For a moment this afternoon, one might have been tempted to ask: Is this Milan, or is this Las Vegas. The set that Roberto Cavalli created to show his fall/winter 2014 line looked very much like it had been pulled straight from the floor of a Vegas, or perhaps Dubai, casino. There were gobi lights up top, floor spots below, and a water fountain with the Cavalli crest in the center. Then, as the lights went down and the percussive sound track came up, he set the fountain on fire.

Roberto Cavalli likes doing things big. He likes to be large and loud and his personality is very much reflected in the clothes he designs. He’s known to have a bit of a temper and his fire-based theme for this season is in that way very appropriate. What we see from his prints and his sense of styling is also someone who is very busy, someone who doesn’t stand in the shadows, and someone who one is not likely to forget any time soon. Certainly, one isn’t going to forget any of these ensembles should you stumble across them.

Cavalli starts with a large snake print paired with grey tweed. The look is extremely attractive, whether or not one includes the fur stole, and I know there are certain parts of the Southwest where one could get away with these looks as day wear and receive compliments for doing so. One of the things consistently amazing about Cavalli is his ability to create outstanding day wear that is memorable and yet still not so off-the-charts extreme as to be inappropriate.

From that beginning, Cavalli moves into his primary 1920’s style focus, with an emphasis on the art deco designs played out in the prints perfectly matched in head-to-toe separates. These are looks intended to be worn together, with everything carefully lined up and in place. These are not clothes for sloppy dressers. Along with the prints Cavalli brings broad-strapped leather fringe for a hint at that flapper look. This styling is most effective on the long white looks, where dresses are studded and have deep-plunging v-necks up top before going crazy with all this leather straps below the hips.

What really sets fire to this collection, though, is some of the most intricate and amazing bead work ever. From fire designs along the edges of skirts, to covering the curves and swirls of art deco the full length of a pair of slacks, Cavalli gives us more detailed beadwork than I believe I’ve ever seen in any of his collections, and the most amazing part is that the bulk of this bead work is not on evening gowns, though he certainly doesn’t leave those with out plenty of sparkle as well.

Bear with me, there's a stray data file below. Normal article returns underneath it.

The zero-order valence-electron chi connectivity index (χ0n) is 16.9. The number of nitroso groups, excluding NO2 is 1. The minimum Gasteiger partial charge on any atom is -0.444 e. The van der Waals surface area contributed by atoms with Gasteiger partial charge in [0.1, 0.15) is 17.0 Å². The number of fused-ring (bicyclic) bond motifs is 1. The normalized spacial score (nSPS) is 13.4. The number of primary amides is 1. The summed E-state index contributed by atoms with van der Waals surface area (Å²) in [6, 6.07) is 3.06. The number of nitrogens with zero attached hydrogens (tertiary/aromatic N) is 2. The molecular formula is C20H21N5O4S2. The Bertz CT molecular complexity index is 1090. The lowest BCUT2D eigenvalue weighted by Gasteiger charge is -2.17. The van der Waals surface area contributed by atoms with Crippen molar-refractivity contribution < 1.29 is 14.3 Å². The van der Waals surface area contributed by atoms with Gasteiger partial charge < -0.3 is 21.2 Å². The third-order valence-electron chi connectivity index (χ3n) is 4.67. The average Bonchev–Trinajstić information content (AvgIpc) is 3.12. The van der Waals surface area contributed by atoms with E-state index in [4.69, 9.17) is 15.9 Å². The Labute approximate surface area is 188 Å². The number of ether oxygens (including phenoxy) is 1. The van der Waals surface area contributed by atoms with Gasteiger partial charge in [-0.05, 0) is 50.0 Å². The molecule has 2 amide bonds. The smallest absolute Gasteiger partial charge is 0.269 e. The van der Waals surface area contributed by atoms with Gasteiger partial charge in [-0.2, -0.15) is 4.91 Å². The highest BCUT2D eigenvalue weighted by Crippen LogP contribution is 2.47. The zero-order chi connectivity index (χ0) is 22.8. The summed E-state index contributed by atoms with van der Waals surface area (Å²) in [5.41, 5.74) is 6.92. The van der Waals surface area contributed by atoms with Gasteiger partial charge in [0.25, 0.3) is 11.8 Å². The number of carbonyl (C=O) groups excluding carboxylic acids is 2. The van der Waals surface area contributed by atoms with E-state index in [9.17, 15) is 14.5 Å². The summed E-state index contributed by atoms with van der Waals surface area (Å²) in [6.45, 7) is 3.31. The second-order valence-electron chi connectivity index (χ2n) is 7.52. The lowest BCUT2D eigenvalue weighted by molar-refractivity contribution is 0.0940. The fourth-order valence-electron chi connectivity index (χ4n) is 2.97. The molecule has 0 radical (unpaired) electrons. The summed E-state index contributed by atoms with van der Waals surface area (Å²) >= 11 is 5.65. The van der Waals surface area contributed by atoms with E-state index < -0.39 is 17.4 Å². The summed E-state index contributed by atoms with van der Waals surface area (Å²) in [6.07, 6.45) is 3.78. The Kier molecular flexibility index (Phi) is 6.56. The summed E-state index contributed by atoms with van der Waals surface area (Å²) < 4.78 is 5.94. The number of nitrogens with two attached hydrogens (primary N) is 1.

Cavalli’s attention to detail really shines strong in this collection. Colors are mixed and matched with dramatic precision. Fabrics are paired and matched masterfully. Every pleat, every fold, every seam has been carefully considered and re-considered and the results of that attention are evident in a collection that is so beautiful as to be nothing short of mind-boggling.

Before the show this morning, the designer managed, as he is wont to do, to make some controversial statements, criticizing Donatella Versace for spending so much money clothing Lady Gaga, and stating that he has absolutely no interest in clothing anyone for the Oscars. I think this is probably the biggest reason I like Roberto Cavalli: he’s an even more crotchety and outspoken old man than I am. The biggest difference between he and I, of course, is that his words are backed up by clothes simply unmatched by anything anyone else is doing. Anyone can criticize a designer, but it takes Roberto Cavalli to show them all how designing should be done.

No, you probably can’t afford these clothes. Perhaps you can afford the perfume, or maybe a Cavalli vodka cocktail. Still, should you see one of these pieces in a store this fall, at least go and marvel at the masterful craftsmanship that is Roberto Cavalli this fall.

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